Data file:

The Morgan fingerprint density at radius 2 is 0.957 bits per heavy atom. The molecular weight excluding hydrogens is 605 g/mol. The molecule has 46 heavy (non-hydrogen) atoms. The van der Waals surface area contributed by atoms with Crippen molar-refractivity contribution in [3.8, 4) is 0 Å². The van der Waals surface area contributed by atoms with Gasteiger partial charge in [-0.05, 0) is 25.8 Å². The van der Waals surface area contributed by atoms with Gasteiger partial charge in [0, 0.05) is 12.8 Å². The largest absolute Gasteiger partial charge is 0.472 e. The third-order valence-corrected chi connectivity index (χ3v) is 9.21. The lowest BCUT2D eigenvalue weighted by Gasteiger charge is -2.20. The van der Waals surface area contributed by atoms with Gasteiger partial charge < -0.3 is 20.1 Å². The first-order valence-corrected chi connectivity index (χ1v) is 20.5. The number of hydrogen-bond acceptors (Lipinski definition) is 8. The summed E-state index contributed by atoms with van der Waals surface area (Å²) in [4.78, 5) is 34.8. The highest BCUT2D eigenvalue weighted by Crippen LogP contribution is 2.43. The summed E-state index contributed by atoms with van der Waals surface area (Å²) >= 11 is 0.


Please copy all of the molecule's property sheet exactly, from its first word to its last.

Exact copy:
The Morgan fingerprint density at radius 2 is 0.957 bits per heavy atom. The molecular weight excluding hydrogens is 605 g/mol. The molecule has 46 heavy (non-hydrogen) atoms. The van der Waals surface area contributed by atoms with Crippen molar-refractivity contribution in [3.8, 4) is 0 Å². The van der Waals surface area contributed by atoms with Gasteiger partial charge in [-0.05, 0) is 25.8 Å². The van der Waals surface area contributed by atoms with Gasteiger partial charge in [0, 0.05) is 12.8 Å². The largest absolute Gasteiger partial charge is 0.472 e. The third-order valence-corrected chi connectivity index (χ3v) is 9.21. The lowest BCUT2D eigenvalue weighted by Gasteiger charge is -2.20. The van der Waals surface area contributed by atoms with Gasteiger partial charge < -0.3 is 20.1 Å². The first-order valence-corrected chi connectivity index (χ1v) is 20.5. The number of hydrogen-bond acceptors (Lipinski definition) is 8. The summed E-state index contributed by atoms with van der Waals surface area (Å²) in [4.78, 5) is 34.8. The highest BCUT2D eigenvalue weighted by Crippen LogP contribution is 2.43. The summed E-state index contributed by atoms with van der Waals surface area (Å²) >= 11 is 0.